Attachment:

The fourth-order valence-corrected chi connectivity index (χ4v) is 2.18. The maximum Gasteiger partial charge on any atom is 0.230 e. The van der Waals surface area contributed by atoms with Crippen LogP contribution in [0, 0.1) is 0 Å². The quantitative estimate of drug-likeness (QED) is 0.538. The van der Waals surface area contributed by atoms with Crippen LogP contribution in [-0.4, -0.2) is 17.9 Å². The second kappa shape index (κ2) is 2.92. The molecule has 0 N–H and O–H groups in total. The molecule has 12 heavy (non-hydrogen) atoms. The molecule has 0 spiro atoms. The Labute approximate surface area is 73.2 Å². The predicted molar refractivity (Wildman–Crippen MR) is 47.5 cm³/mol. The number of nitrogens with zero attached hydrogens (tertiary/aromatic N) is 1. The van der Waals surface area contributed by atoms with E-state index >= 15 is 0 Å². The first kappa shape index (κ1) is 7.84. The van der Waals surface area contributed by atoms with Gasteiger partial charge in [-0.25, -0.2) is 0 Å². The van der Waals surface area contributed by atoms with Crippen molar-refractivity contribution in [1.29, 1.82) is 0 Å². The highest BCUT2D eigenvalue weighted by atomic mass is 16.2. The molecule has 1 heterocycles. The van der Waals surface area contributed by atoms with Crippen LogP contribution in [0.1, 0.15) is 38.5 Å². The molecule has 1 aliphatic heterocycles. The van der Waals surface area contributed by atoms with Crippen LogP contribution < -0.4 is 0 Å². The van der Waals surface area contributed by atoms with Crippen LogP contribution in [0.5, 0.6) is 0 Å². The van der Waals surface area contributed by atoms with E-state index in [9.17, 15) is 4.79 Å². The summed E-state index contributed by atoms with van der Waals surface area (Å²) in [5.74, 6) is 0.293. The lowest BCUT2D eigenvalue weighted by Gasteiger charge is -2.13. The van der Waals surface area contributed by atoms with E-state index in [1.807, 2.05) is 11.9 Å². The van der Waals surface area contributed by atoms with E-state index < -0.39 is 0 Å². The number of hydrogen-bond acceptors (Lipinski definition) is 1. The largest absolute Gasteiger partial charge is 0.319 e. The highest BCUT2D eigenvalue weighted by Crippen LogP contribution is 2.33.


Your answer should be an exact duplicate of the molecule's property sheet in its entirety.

The fourth-order valence-corrected chi connectivity index (χ4v) is 2.18. The maximum Gasteiger partial charge on any atom is 0.230 e. The van der Waals surface area contributed by atoms with Crippen LogP contribution in [0, 0.1) is 0 Å². The quantitative estimate of drug-likeness (QED) is 0.538. The van der Waals surface area contributed by atoms with Crippen LogP contribution in [-0.4, -0.2) is 17.9 Å². The second kappa shape index (κ2) is 2.92. The molecule has 0 N–H and O–H groups in total. The molecule has 12 heavy (non-hydrogen) atoms. The molecule has 0 spiro atoms. The Labute approximate surface area is 73.2 Å². The predicted molar refractivity (Wildman–Crippen MR) is 47.5 cm³/mol. The number of nitrogens with zero attached hydrogens (tertiary/aromatic N) is 1. The van der Waals surface area contributed by atoms with E-state index >= 15 is 0 Å². The first kappa shape index (κ1) is 7.84. The van der Waals surface area contributed by atoms with Gasteiger partial charge in [-0.25, -0.2) is 0 Å². The van der Waals surface area contributed by atoms with Crippen molar-refractivity contribution in [1.29, 1.82) is 0 Å². The highest BCUT2D eigenvalue weighted by atomic mass is 16.2. The molecule has 1 heterocycles. The van der Waals surface area contributed by atoms with Crippen LogP contribution in [0.1, 0.15) is 38.5 Å². The molecule has 1 aliphatic heterocycles. The van der Waals surface area contributed by atoms with Crippen LogP contribution < -0.4 is 0 Å². The van der Waals surface area contributed by atoms with Crippen LogP contribution in [0.5, 0.6) is 0 Å². The van der Waals surface area contributed by atoms with E-state index in [9.17, 15) is 4.79 Å². The summed E-state index contributed by atoms with van der Waals surface area (Å²) in [5.74, 6) is 0.293. The lowest BCUT2D eigenvalue weighted by Gasteiger charge is -2.13. The van der Waals surface area contributed by atoms with E-state index in [1.807, 2.05) is 11.9 Å². The van der Waals surface area contributed by atoms with E-state index < -0.39 is 0 Å². The number of hydrogen-bond acceptors (Lipinski definition) is 1. The largest absolute Gasteiger partial charge is 0.319 e. The highest BCUT2D eigenvalue weighted by Crippen LogP contribution is 2.33.